"Perhaps the immobility of the things that surround us is forced upon them by our conviction that they are themselves and not anything else, by the immobility of our conception of them."
"But then, even in the most insignificant details of our daily life, none of us can be said to constitute a material whole, which is identical for everyone, and need only be turned up like a page in an account-book or the record of a will; our social personality is a creation of the thoughts of other people. Even the simple act which we describe as 'seeing someone we know' is to some extent an intellectual process. We pack the physical outline of the person we see with all the notions we have already formed about him, and in the total picture of him which we compose in our minds those notions have certainly the principal place. In the end they come to fill out so completely the curve of his cheeks, to follow so exactly the line of his nose, they blend so harmoniously in the sound of his voice as if it were no more than a transparent envelope, that each time we see the face or hear the voice it is these notions which we recognise and to which we listen."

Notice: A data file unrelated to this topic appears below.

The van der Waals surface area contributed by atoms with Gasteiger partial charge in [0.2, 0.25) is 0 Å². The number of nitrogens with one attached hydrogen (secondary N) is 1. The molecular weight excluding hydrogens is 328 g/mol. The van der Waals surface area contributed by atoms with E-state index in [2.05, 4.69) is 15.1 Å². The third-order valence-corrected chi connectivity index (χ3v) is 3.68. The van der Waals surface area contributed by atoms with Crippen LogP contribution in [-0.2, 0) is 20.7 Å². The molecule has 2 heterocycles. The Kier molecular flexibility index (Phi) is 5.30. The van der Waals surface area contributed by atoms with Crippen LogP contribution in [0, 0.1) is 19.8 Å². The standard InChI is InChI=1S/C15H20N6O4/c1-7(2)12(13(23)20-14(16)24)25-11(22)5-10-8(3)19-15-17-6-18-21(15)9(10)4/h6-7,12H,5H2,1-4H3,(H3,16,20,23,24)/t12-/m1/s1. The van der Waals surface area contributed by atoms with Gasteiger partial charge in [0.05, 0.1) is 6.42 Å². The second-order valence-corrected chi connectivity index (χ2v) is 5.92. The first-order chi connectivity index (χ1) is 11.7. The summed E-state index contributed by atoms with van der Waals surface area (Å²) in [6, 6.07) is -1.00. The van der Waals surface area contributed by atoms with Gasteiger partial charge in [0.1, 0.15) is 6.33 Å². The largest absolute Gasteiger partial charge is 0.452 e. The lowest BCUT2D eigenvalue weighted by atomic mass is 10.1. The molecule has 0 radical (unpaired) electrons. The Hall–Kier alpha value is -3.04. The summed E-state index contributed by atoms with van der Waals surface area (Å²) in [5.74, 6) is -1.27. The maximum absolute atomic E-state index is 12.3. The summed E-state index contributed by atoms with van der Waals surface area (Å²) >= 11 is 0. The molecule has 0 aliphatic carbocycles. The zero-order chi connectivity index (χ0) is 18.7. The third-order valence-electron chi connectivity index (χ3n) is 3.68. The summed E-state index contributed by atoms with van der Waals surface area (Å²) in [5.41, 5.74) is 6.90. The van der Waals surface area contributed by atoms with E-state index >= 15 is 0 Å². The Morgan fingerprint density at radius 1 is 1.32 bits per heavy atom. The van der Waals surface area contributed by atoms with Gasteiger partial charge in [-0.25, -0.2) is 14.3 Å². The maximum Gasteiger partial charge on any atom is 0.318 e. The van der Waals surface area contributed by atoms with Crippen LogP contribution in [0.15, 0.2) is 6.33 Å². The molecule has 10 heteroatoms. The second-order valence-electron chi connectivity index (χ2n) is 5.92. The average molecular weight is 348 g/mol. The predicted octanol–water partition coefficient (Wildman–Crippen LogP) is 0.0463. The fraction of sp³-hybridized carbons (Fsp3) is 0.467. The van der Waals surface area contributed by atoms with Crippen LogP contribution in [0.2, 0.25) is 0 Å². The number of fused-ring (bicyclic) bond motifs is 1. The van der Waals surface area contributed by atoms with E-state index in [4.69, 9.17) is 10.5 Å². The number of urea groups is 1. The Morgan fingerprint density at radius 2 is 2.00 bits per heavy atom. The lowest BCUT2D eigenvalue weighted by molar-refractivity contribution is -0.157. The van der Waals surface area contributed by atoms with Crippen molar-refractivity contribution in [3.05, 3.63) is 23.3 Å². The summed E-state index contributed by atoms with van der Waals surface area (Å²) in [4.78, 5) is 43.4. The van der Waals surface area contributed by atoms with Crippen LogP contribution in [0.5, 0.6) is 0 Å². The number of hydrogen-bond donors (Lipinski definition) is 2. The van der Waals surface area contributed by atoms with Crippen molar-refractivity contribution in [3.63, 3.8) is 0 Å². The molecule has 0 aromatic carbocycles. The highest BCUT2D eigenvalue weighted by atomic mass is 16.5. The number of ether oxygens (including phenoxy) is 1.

(Marcel Proust, A la recherche du temps perdu. Trans. C. K. Scott Moncrieff and Terence Kilmartin)